Neither the Government nor defense counsel objected to this "admonition". On the following day, however, Cutler was quoted in no less than three newspapers, commenting on the prosecution of John Gotti. In the New York Daily News, Cutler stated that the Government witnesses were the "same bums" and the Government tapes the "same tapes" used in previous cases against Gotti and that the tapes should not therefore present a problem to the defendants' winning the case. (Order to Show Cause P 5(a).) In New York Newsday, Cutler commented that the Government has "thrown the Constitution out the window when it comes to Mr. Gotti." (Order to Show Cause P 5(b).) In the New York Post, Cutler similarly noted that "they threw the Constitution out the window when it comes to Mr. Gotti." (Order to Show Cause P 5(c).)

 B. January 9, 1991, "Instruction" to Comply with Rule 7

 The parties again appeared before Judge Glasser on January 9, 1991, at which time the Court expressed its dismay that, despite its best efforts, information revealed during the closed detention hearing had nevertheless found its way into newspapers and on television. Judge Glasser instructed the parties that his "orders" were to abide by Local Rule 7:

 
. . . I called counsel into chambers at the end of the first day in which we all met. I made it very clear that I feel strongly about not trying this case in the newspapers for the reason that I think the Sixth Amendment right is a significant one.
 
I made it clear that there is a rule, it's Local Rule 7 which carefully proscribes out-of-court comments by defense and by prosecutors.
 
It may be that all of us will be enlightened before too long as to just how far counsel can go, because the Supreme Court heard argument on that issue the other day. And I'm certainly awaiting that decision very anxiously. But how does that get out?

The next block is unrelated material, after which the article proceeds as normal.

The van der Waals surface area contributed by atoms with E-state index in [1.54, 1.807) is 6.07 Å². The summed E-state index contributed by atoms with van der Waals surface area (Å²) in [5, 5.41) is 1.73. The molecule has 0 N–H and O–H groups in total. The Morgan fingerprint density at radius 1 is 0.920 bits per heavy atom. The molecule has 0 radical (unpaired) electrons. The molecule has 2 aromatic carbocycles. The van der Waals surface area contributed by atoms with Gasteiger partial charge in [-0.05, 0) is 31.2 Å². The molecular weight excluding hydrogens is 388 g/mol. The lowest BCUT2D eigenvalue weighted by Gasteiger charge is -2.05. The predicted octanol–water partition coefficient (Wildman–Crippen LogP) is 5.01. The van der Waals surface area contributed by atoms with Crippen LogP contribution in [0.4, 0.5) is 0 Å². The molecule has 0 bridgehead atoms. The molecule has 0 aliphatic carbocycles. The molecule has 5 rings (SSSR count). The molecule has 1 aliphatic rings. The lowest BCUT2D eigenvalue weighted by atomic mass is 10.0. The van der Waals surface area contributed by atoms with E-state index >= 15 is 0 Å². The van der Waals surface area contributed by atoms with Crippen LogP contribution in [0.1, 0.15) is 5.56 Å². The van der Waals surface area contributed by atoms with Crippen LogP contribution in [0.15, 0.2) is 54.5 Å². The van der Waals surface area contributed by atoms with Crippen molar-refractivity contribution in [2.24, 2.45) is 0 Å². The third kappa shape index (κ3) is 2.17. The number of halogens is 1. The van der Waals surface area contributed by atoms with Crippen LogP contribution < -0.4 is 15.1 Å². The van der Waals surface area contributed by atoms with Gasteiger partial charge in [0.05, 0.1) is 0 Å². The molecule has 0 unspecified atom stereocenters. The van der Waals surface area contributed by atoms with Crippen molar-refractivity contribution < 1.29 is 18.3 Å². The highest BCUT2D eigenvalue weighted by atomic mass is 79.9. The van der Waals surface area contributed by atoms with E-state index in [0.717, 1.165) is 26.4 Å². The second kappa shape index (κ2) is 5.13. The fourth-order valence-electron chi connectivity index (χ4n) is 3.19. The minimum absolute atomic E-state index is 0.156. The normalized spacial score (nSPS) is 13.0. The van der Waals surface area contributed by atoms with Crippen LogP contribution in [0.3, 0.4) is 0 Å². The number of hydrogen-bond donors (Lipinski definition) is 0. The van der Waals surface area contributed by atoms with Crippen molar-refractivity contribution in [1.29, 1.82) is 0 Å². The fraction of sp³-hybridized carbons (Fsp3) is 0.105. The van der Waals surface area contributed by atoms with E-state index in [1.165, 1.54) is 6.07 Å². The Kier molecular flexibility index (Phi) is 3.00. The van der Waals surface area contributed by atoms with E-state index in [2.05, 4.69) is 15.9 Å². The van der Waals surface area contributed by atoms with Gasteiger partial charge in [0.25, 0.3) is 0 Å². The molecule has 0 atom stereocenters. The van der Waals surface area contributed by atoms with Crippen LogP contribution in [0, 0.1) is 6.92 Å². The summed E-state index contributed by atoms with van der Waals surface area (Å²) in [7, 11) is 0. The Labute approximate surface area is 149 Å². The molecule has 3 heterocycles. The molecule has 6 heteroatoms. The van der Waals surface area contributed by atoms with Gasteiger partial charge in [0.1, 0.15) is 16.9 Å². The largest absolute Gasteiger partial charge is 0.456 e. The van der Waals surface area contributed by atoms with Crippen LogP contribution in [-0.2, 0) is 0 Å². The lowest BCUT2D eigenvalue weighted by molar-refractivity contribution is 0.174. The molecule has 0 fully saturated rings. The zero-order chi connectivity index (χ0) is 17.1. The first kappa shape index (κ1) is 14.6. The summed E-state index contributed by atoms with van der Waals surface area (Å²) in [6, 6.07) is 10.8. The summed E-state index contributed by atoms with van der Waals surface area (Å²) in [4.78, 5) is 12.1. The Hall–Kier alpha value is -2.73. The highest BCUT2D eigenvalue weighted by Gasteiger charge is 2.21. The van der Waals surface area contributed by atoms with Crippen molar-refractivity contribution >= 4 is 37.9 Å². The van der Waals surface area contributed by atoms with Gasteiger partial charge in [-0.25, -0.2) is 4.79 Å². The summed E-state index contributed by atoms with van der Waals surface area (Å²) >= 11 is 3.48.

. . . I don't know where that emanated from, but I want it to stop. . . .
 
I've made my position clear and I'll exercise all the power which is at my disposal to do whatever I can to enforce the orders of this Court and to hold those persons who I discover to be responsible for violating those orders accountable. I don't see any need to belabor that.

 (Jan. 9, 1991, Tr. at 44-45, Gov't.'s Appendix, Ex. 5 (emphasis added).)

 As with December 20, 1990, "admonition", neither defense counsel nor the Government objected to the Court's "order". Nevertheless, on the following day, Cutler was quoted in New York Newsday, commenting that the Government's tapes contained denials by Gotti that he had been involved in the murder of Paul Castellano and that Gotti "had nothing to do with [the Castellano homicide]. So why wouldn't there be denials?" (Order to Show Cause P 5(d).)

 On January 18, 1991, the Government moved to disqualify defense counsel from representing the Gotti defendants during trial. The motion and its opposition papers were filed under seal in keeping with the intended effect of the Court's December 21, 1990, order preventing disclosure of all evidence offered at the detention hearing. Nevertheless, Judge Glasser decided that oral argument on the motion would be open to the public.

 In response to these developments, media coverage of the Gotti continued unabated. Indeed, from the outset, the media had participated in the Gotti case as a party of sorts, filing various briefs outlining its interest in full disclosure of all the facts surrounding the prosecution. On March 15, 1991, the media moved for an order unsealing the legal memoranda and evidence submitted with regard to the disqualification motion. (Gov't.'s Appendix, Ex. 8.) The media argued that unsealing was warranted because the open oral argument on February 22, 1991, had already allowed for widespread disclosure of much of the information pertaining to the pending disqualification motion. As with the detention hearing, the Government supported the motion to unseal, whereas defense counsel argued that it would violate the Gotti defendants' Sixth Amendment right to a fair trial by prejudicing potential jurors in the case. (Gov't.'s Appendix, Exs. 6, 9.)